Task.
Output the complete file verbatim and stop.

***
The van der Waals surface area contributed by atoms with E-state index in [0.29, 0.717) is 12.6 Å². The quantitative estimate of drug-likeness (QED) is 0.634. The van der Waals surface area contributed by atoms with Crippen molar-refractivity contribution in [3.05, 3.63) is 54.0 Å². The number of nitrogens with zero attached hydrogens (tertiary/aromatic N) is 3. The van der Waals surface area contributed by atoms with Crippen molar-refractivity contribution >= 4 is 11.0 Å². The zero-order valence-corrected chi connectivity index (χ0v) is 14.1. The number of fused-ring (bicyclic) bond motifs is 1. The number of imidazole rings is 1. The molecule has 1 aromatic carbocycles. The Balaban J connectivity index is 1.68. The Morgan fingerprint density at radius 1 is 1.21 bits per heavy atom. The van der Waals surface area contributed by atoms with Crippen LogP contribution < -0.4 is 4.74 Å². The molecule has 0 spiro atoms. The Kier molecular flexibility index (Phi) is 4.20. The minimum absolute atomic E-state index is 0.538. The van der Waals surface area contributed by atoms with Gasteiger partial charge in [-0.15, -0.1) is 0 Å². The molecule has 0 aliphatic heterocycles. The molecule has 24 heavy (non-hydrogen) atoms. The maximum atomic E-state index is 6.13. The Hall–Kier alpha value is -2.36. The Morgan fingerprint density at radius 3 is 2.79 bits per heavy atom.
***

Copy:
The van der Waals surface area contributed by atoms with E-state index in [0.29, 0.717) is 12.6 Å². The quantitative estimate of drug-likeness (QED) is 0.634. The van der Waals surface area contributed by atoms with Crippen molar-refractivity contribution in [3.05, 3.63) is 54.0 Å². The number of nitrogens with zero attached hydrogens (tertiary/aromatic N) is 3. The van der Waals surface area contributed by atoms with Crippen molar-refractivity contribution >= 4 is 11.0 Å². The zero-order valence-corrected chi connectivity index (χ0v) is 14.1. The number of fused-ring (bicyclic) bond motifs is 1. The number of imidazole rings is 1. The molecule has 1 aromatic carbocycles. The Balaban J connectivity index is 1.68. The Morgan fingerprint density at radius 1 is 1.21 bits per heavy atom. The van der Waals surface area contributed by atoms with Crippen LogP contribution < -0.4 is 4.74 Å². The molecule has 0 spiro atoms. The Kier molecular flexibility index (Phi) is 4.20. The minimum absolute atomic E-state index is 0.538. The van der Waals surface area contributed by atoms with Gasteiger partial charge in [-0.15, -0.1) is 0 Å². The molecule has 0 aliphatic heterocycles. The molecule has 24 heavy (non-hydrogen) atoms. The maximum atomic E-state index is 6.13. The Hall–Kier alpha value is -2.36. The Morgan fingerprint density at radius 3 is 2.79 bits per heavy atom.